Ask the White Guy: Black Troublemaker or Honest Broker?

A reader asks: "Does it make me a troublemaker if I point out that promotions are going to lesser-qualified white people?"

Question: Why does leadership get upset when African Americans question the hiring of individuals less qualified than themselves in promotion positions? And why are the individuals labeled "trouble makers?"


Answer: In my observation, there are few words more loaded than "qualification." I think many qualifications are designed to protect those who are "in the club" from those who are not.

One example of bias that masquerades as a "qualification" is standardized tests, specifically the SAT and ACTs, which act as gatekeepers for the better colleges and universities—and therefore to membership in the middle class. The College Board (the billion-dollar-plus not-for-profit that produces the SATs) issued a report that states "the primary purpose of the SAT is to measure a student's potential for academic success in college." The report goes on to say that there IS a correlation between SAT score and first-year success in college (which makes sense if you use the SAT test as a gatekeeper, which most colleges and universities do).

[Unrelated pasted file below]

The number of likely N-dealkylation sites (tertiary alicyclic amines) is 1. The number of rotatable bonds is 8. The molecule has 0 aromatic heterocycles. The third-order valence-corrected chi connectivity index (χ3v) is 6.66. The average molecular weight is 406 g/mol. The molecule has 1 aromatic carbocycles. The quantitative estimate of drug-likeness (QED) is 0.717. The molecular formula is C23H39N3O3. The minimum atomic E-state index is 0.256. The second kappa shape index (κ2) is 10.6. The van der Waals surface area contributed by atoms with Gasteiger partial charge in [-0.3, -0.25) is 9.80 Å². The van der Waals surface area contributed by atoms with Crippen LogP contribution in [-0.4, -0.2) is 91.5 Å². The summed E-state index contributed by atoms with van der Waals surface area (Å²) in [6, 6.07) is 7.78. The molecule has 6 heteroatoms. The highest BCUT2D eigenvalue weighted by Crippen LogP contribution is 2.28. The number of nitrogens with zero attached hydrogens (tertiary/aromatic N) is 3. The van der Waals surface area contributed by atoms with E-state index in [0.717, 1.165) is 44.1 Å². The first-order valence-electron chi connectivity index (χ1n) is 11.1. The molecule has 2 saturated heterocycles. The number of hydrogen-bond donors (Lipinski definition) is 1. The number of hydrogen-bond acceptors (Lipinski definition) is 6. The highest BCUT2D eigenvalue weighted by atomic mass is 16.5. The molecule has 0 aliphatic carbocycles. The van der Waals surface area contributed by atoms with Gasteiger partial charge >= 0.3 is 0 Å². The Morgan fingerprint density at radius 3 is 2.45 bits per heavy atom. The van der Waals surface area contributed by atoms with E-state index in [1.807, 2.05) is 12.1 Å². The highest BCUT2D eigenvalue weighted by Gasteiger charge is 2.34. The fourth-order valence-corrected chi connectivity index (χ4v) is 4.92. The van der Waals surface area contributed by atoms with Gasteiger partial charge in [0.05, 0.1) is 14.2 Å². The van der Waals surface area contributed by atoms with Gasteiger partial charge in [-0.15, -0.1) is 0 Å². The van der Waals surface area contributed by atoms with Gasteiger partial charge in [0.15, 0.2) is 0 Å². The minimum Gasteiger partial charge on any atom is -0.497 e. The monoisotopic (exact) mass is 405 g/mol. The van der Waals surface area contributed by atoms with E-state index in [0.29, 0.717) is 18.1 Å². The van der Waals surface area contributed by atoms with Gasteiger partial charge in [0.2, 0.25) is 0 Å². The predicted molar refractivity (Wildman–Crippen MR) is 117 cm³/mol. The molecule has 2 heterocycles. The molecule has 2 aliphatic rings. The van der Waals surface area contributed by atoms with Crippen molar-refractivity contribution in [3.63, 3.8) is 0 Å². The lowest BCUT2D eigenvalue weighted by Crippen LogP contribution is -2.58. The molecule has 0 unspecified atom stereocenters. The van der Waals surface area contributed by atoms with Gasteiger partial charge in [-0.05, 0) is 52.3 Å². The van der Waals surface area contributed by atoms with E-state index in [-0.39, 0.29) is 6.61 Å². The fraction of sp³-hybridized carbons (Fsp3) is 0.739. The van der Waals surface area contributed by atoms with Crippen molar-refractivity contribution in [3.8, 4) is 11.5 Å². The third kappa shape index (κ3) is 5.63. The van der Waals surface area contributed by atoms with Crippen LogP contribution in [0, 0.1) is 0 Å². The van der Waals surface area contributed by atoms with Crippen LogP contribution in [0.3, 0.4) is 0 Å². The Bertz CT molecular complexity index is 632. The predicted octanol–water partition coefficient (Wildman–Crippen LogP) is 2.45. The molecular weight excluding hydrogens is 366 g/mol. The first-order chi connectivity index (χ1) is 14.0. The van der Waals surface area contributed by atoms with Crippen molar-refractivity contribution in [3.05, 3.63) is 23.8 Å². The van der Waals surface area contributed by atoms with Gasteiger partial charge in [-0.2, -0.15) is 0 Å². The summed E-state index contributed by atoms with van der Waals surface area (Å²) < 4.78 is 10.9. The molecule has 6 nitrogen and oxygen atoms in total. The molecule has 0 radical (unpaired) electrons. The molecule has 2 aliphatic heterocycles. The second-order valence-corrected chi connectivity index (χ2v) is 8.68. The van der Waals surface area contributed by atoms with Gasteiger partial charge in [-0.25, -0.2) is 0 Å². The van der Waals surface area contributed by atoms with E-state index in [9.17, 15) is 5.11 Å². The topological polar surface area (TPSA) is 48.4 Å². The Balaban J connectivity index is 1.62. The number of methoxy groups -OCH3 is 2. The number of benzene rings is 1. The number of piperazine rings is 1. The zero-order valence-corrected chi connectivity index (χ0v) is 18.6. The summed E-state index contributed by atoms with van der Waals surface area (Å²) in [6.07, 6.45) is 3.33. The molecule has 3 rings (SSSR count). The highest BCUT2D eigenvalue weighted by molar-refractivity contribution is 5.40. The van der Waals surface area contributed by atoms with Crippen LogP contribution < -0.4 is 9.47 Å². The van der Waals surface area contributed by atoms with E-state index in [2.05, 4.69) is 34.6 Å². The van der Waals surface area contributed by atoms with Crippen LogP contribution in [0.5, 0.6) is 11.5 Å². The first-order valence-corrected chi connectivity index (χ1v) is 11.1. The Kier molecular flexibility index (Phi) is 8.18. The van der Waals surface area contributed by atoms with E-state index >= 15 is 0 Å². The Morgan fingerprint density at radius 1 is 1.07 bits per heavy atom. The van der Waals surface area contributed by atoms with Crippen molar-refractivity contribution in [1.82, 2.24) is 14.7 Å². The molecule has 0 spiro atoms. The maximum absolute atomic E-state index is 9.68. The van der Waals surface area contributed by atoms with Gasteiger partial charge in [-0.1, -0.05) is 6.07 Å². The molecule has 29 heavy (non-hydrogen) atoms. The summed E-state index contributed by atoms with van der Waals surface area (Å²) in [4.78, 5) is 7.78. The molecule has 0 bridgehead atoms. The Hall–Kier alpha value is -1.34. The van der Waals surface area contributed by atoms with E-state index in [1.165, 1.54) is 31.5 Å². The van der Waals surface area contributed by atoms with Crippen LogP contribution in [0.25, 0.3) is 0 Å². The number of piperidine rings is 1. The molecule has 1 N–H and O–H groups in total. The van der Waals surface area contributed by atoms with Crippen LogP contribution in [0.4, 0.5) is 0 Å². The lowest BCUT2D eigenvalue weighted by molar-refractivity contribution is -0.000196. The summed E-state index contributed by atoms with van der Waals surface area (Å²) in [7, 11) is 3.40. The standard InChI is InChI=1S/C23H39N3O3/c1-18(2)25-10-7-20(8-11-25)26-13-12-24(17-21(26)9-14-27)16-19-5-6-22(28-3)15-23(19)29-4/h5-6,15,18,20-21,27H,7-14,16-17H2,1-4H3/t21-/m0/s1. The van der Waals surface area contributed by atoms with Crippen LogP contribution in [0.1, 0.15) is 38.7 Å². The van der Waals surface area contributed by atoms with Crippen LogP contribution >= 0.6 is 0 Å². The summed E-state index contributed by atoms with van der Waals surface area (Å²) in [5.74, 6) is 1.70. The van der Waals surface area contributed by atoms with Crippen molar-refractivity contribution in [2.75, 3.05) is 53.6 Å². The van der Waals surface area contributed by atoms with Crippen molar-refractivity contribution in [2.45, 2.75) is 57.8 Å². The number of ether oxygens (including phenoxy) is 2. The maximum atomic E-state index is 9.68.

A correlation that the College Board doesn't promote is that SAT scores also correlate to family wealth. In other words, lower-income families have children who score lower on their SATs; wealthier families have children who score higher. Family wealth has nothing to do with being intelligent or talented but has everything to do with the kind of public school you have access to. Most of our country's poorer school districts are nothing better than systemized institutions of talent squandering, despite the heroic efforts of some dedicated administrators and teachers, because they are not funded—and held accountable—to properly do the job.

Yet another correlation is that race and wealth are connected in this country. According to a recent Pew Research report, Black and Latino families have one-twentieth and one-eighteenth the household wealth of white households, respectively. This is a figure that has doubled since the subprime crisis, which was primarily caused by criminal predation by mortgage lenders, spurred by demand from Wall Street banks.